Hinduism originated as a civilisational theology, which many political bodies laid claim to in order to cement their authority. As we have discussed in these pages, like other civilisational theologies Hinduism is animated by a core sacred language; sanskrit. The works that have been composed in this language provided a connection to the divine which spread across the Indian subcontinent for thousands of years. Older origins can be traced to the Indus Valley Civilisation, but Hinduism in a form that is recognisable today originated as what is often referred to as Vedic culture over 3000 years ago, named after the central texts that came to be seen as the ultimate source of wisdom and authority for this tradition.
After this Vedic Period, various Kingdoms rose and fell, using the authority and legitimacy conferred by this tradition to expand across the Indian subcontinent and into South-East Asia. As they expanded, so did the influence that Hinduism held over the people living in these lands. The tradition, as traditions do, evolved and incorporated numerous pantheons and traditions, giving Hinduism the massive variety of traditions that it is famous for. It became more of an amalgam of traditions, a loose shared identification that can be traced back to the legitimacy conferred by the authority of the Vedic texts and the Sanskrit language,
Hinduism was pushed from politics by British colonisation. Who introduced a Euro-centric version of humanism and the organisational structure of the Nation-State. This involved the introduction of the term ‘religion’ into Indian society, which led to the categorisation and organisation of different groups; Hindu, Sikh, Jain; into the framework which was dominant in Europe. Naturally, this was often done in a way that benefited the British as the colonial power.
The transition placed the Hindu theological tradition at a crossroads that, for many, defines the impact of ‘modernity’. For its long history Hindu theology conceived of itself as cosmically central. At the hands of the British colonial powers this was proven to be false. This Copernican shift creates a crisis in identity as the Theological system seeks to redefine itself in the face of this inconvenient truth. Should it accept its relativisation and regional significance, tying itself solely to the Indian subcontinent; thereby relinquishing any strong claim to the relevance for the other people of the world. Or, should it embrace its cosmic scale and seek to share the wisdom that it holds at its core with the world; but at the same time relinquish its uniqueness, forcing itself into difficult conversations with the other great theological traditions of the world.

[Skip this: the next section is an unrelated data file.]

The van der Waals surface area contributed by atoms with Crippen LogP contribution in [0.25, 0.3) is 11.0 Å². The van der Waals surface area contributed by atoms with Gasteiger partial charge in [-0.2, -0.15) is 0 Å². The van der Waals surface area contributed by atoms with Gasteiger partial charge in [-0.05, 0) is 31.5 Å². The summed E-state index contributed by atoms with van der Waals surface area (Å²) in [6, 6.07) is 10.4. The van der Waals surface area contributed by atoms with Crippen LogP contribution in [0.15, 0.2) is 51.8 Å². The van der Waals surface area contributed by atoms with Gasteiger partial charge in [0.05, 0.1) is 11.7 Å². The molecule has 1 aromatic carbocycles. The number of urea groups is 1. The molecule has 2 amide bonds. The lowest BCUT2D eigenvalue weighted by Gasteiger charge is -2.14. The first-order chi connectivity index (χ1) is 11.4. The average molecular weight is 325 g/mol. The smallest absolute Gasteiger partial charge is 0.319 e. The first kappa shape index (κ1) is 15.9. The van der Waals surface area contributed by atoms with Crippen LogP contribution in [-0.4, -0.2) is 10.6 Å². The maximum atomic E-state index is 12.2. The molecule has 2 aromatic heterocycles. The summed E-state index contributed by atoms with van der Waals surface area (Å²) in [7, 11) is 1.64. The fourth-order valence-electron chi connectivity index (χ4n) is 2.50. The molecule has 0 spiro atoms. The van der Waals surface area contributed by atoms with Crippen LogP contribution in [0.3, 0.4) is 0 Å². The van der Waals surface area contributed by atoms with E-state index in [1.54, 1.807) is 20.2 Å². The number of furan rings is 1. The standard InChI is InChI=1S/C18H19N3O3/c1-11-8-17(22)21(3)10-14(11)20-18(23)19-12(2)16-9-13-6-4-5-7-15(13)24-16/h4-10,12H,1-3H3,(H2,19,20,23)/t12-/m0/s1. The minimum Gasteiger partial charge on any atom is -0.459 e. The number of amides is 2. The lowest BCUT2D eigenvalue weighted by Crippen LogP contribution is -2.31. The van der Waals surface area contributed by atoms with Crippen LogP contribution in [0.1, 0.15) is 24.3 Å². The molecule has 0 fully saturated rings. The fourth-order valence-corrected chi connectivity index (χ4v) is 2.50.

Hinduism seems to remain at this crossroads. Stuck between some who wish to build a Hindu Nation, and others who wish for Hinduism to expand as a Global Theology. The only thing that has changed is that this question has become even more pressing, and has in places spilled out into widespread political and social conflict. Currently the battle lines are drawn between the two main political parties that define Indian politics.
The Indian National Congress Party, INC, was founded in 1885 and spearheaded the national independence movement against British colonial rule. Its most famous leaders Mahatma Gandhi and Jawaharlal Nehru were instrumental in laying the foundations for what an independent Indian nation would look like. They envisioned one that was disconnected from Hinduism, rejecting the image of India as a ‘Hindu Nation’. The National Congress Party thus can be seen as answering the dilemma of modernity in a more globalist way; Hinduism is not solely for India, and Indians are not solely Hindu.